the fine arts programs. Also a new high school will be completed in 2018.
A big congratulations to the school system and the city.
The public spiritedness of our sponsors allows us to bring GwinnettForum.com to you at no cost to readers. Today's sponsor is Hayes Family Dealerships with Chrysler, Dodge, Jeep, Chevrolet, Buick, Cadillac, and GMC. Mike, Tim and Ted Hayes of Lawrenceville and Gainesville with Terry Hayes of Baldwin and Stan Roberts of Toccoa invite you into their showrooms to look over their line-up of automobiles and trucks. Hayes has been in the automotive business for over 40 years, and is North Georgia's oldest family-owned dealerships. The family is the winner of the 2002 Georgia Family Business of the Year Award.
Editor, the Forum:
Those funny neighbors! Isn't it ashamed that neighbors are not like they used to be?
Where did the time go that everyone would at least "throw up" their hand and wave at you when you passed the house or were out in the yard? Such times are gone in the past.
Now and then I think of how our little community where I live has changed. My neighbor now does not even speak when she is out in the yard. People are strange. When they move into a new area, they should take the time to get to know their neighbors. Who knows, they might learn something!
will take place of a 500 feet long section of Georgia Highway 13 (Buford
Highway) in Suwanee this weekend, if weather cooperates. The asphalt will
be removed and rebuilt from the dirt to the driving surface. The work
will be around the clock from Saturday, January 17 at 7 p.m. until Monday,
January 19 at 4 a.m.
Snellville MLK Day Parade starts Monday at 10 a.m.
For the fourth straight year, the City of Snellville will be the site of a march to honor the legacy of slain civil rights leader Dr. Martin Luther King Jr.
The march, the theme of which is "Pursuing the Dream," will begin at 10 a.m., Monday, January 19, at New Jerusalem Baptist Church, 1958 Dogwood Road. Participants will march down Dogwood to North Road, then down Wisteria Drive. Participants will then cross U.S. Highway 78 where the march will end at South Gwinnett High School.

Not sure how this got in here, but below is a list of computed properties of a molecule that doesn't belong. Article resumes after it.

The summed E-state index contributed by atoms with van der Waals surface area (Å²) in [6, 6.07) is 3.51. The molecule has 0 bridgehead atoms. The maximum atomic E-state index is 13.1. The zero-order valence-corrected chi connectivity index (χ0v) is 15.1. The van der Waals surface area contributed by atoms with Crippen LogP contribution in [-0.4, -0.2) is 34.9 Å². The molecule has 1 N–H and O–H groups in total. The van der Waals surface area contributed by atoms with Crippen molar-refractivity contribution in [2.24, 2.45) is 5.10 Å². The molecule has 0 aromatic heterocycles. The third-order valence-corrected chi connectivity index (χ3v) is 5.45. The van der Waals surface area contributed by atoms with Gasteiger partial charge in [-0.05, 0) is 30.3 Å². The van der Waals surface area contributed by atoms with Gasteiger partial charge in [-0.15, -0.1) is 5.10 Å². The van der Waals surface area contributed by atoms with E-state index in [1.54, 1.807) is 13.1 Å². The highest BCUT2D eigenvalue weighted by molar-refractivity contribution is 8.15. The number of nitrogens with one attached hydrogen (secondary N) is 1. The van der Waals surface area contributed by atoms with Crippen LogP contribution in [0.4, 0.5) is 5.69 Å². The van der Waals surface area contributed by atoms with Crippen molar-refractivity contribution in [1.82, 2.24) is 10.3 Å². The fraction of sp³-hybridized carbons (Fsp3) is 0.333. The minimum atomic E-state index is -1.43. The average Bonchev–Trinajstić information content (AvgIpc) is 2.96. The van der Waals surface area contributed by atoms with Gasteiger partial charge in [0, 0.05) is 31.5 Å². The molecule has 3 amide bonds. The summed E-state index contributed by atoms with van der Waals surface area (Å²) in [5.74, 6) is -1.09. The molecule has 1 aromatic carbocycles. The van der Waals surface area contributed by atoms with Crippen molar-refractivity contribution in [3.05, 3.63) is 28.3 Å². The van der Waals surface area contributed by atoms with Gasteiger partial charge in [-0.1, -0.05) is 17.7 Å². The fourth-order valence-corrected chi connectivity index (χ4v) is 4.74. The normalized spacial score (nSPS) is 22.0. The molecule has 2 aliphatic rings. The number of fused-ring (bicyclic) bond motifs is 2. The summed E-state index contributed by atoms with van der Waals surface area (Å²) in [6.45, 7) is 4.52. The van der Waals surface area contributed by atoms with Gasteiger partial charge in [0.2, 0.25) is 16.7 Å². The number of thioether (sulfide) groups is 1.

Once at SGHS, the first 200 participants will be treated to a turkey dinner inside the school cafeteria and entertained by local choirs. The event is sponsored by New Jerusalem Baptist Church, Stone Mountain Volkswagen, Mayor Kelly D. Kautz and the City of Snellville.
Participants for this year's event are asked to bring canned food items to benefit the Overcomer's House, a local non-profit organization that feeds and clothes families in the Snellville community. The Overcomer's House Food Pantry will be open during the celebration in the Kmart parking lot on Wisteria Drive for those in need. The march is open to everyone. For more information visit www.njbchurch.org.
Gwinnett Extension Service taking orders for plants, fruits
The Gwinnett County Cooperative Extension office in Lawrenceville is offering varieties of blueberries, blackberries, raspberries, figs, apples, pomegranate, native azaleas and other landscape plants as part of their annual sale. Orders will be taken from January 2 thru March 11. Order forms may be obtained from: www.ugaextension.com/gwinnett, or calling 678-377-4010.
A class on our fruit plants offered for sale will be taught at Gwinnett Annex Building, 750 South Perry Street on the second floor conference room, Lawrenceville on March 11, from 6:30 to 8 p.m. Orders may be placed at this class with check or correct cash only. Pre-registration is required by March 9 by contacting Tim Daly at 678-377-4010.
must be prepaid and picked up at the Gwinnett County Fairgrounds (Sugarloaf
Parkway) in Lawrenceville on Thursday, March 26 between 9:30 a.m. to 6
p.m. No orders are shipped and all orders are pre-paid. New this year,